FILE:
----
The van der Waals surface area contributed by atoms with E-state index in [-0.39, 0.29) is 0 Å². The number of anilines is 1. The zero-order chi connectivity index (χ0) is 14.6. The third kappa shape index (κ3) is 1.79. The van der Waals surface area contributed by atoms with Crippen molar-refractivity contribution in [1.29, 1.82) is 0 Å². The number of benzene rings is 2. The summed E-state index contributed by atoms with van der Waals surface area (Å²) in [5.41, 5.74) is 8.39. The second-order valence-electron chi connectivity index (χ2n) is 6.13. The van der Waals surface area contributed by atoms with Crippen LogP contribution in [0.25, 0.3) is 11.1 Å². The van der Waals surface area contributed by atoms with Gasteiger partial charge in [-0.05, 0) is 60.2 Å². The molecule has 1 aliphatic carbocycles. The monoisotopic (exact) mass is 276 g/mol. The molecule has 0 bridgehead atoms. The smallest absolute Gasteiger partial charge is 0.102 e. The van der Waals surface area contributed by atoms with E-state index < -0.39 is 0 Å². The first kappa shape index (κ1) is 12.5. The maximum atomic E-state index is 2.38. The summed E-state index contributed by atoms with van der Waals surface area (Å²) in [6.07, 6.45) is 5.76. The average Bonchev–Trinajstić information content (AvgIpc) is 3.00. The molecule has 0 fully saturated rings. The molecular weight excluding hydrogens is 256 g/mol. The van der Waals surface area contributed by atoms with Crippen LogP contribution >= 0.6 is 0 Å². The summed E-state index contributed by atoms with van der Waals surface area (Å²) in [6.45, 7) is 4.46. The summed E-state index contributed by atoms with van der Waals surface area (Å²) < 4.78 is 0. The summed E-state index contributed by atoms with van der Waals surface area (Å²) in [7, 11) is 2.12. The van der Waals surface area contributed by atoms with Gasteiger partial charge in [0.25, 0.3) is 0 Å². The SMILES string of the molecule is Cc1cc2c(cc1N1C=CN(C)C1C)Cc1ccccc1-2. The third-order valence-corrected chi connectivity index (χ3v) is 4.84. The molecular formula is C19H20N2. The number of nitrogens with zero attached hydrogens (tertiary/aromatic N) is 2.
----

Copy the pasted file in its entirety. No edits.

The van der Waals surface area contributed by atoms with E-state index in [-0.39, 0.29) is 0 Å². The number of anilines is 1. The zero-order chi connectivity index (χ0) is 14.6. The third kappa shape index (κ3) is 1.79. The van der Waals surface area contributed by atoms with Crippen molar-refractivity contribution in [1.29, 1.82) is 0 Å². The number of benzene rings is 2. The summed E-state index contributed by atoms with van der Waals surface area (Å²) in [5.41, 5.74) is 8.39. The second-order valence-electron chi connectivity index (χ2n) is 6.13. The van der Waals surface area contributed by atoms with Crippen LogP contribution in [0.25, 0.3) is 11.1 Å². The van der Waals surface area contributed by atoms with Gasteiger partial charge in [-0.05, 0) is 60.2 Å². The molecule has 1 aliphatic carbocycles. The monoisotopic (exact) mass is 276 g/mol. The molecule has 0 bridgehead atoms. The smallest absolute Gasteiger partial charge is 0.102 e. The van der Waals surface area contributed by atoms with E-state index < -0.39 is 0 Å². The first kappa shape index (κ1) is 12.5. The maximum atomic E-state index is 2.38. The summed E-state index contributed by atoms with van der Waals surface area (Å²) in [6.07, 6.45) is 5.76. The average Bonchev–Trinajstić information content (AvgIpc) is 3.00. The molecule has 0 fully saturated rings. The molecular weight excluding hydrogens is 256 g/mol. The van der Waals surface area contributed by atoms with Crippen LogP contribution >= 0.6 is 0 Å². The summed E-state index contributed by atoms with van der Waals surface area (Å²) in [6.45, 7) is 4.46. The summed E-state index contributed by atoms with van der Waals surface area (Å²) < 4.78 is 0. The summed E-state index contributed by atoms with van der Waals surface area (Å²) in [7, 11) is 2.12. The van der Waals surface area contributed by atoms with Gasteiger partial charge in [0.25, 0.3) is 0 Å². The SMILES string of the molecule is Cc1cc2c(cc1N1C=CN(C)C1C)Cc1ccccc1-2. The third-order valence-corrected chi connectivity index (χ3v) is 4.84. The molecular formula is C19H20N2. The number of nitrogens with zero attached hydrogens (tertiary/aromatic N) is 2.